A sense of community benefits patients and providers

As clinical care becomes more complex, providing patient-centred care relies increasingly on coordinated interdisciplinary teamwork. Aiming to maintain a stable culture focused on longitudinal, relationship-based care, the Fairmont Family Practice in Vancouver is an interdisciplinary clinic operating under a population-based funding model. This model enables the practice to work with eight physicians, two nurse practitioners, two visiting psychiatrists, and a nutritionist.

The providers work as a team to plan each patient’s care and to share responsibility for all of their primary care needs. To ensure seamless care within the practice, doctors treating colleagues’ patients share detailed notes using their EMR system.

“Team communications is key to providing our patients with the best care,” says Dr Brenda Hardie. “Our patients know that their care is coordinated —because their providers are connected.”

“Because we are aware of the patient’s health history and needs, we can see each other’s patients as needed,” adds Dr Kuljit Sajjan.

This collaborative approach has created an effective team that shares responsibilities including urgent care, extended hours, and longitudinal care. To enable responsive care in the clinic, many doctors reserve some same day appointments, and each takes a turn being the “doctor of the day” who has no scheduled appointments and is available to patients with immediate care needs.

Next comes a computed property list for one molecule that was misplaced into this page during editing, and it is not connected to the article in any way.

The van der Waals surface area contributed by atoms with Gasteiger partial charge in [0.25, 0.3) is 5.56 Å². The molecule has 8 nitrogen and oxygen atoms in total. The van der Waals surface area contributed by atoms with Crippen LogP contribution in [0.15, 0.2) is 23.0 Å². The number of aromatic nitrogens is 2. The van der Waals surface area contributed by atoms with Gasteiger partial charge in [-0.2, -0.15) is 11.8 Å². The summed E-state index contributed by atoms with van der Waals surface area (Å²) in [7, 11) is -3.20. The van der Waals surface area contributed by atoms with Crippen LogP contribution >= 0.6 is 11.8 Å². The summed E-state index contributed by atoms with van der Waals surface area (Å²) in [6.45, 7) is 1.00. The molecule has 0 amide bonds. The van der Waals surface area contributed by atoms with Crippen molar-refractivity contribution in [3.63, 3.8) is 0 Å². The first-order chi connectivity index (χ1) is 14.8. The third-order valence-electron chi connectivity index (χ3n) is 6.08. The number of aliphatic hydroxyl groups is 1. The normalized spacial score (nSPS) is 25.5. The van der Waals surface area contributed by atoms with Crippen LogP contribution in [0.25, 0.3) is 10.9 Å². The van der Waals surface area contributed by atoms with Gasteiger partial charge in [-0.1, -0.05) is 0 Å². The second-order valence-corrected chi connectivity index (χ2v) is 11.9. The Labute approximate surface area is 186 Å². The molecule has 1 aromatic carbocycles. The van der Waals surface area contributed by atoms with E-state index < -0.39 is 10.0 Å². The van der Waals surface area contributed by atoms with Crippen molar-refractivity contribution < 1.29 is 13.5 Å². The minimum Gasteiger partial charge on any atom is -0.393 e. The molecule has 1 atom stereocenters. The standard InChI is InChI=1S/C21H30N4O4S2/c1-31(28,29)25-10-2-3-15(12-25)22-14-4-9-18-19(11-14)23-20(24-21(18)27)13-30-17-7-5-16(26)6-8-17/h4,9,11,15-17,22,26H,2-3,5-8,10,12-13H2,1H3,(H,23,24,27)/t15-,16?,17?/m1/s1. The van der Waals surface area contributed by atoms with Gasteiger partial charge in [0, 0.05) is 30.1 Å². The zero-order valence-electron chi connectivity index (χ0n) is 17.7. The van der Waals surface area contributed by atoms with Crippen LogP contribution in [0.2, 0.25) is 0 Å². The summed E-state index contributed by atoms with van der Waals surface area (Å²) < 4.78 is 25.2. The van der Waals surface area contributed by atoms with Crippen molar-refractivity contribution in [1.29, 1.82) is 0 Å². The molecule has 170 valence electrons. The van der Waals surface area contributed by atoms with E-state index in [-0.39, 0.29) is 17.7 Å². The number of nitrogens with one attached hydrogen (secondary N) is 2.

“This gives our patients the support they need in our clinic,” says Dr Sajjan. “They don’t need to seek care in other settings like a walk-in or ER, where providers unfamiliar with their history may order duplicate labs or cause other unnecessary delays in the system.”

The practice is also dedicated to maintaining patient attachment outside regular hours through:

  • Extended hours: Doctors take turns opening the clinic on Saturdays.
  • Rotating on-call duties: During off hours, the practice’s answering service directs patients to call services at BC Women’s and Children’s Hospitals, connecting them with the practice’s on-call doctor to determine the best way to manage care. This may involve providing patient advice over the phone, opening the clinic outside of scheduled hours, or making a home visit.

The team is not only committed to their patients, they take care of each other by covering time off for parental responsibilities and professional training.

“It really matters that our practice has a strong sense of community —extending to our patients and each other,” says Dr Hardie.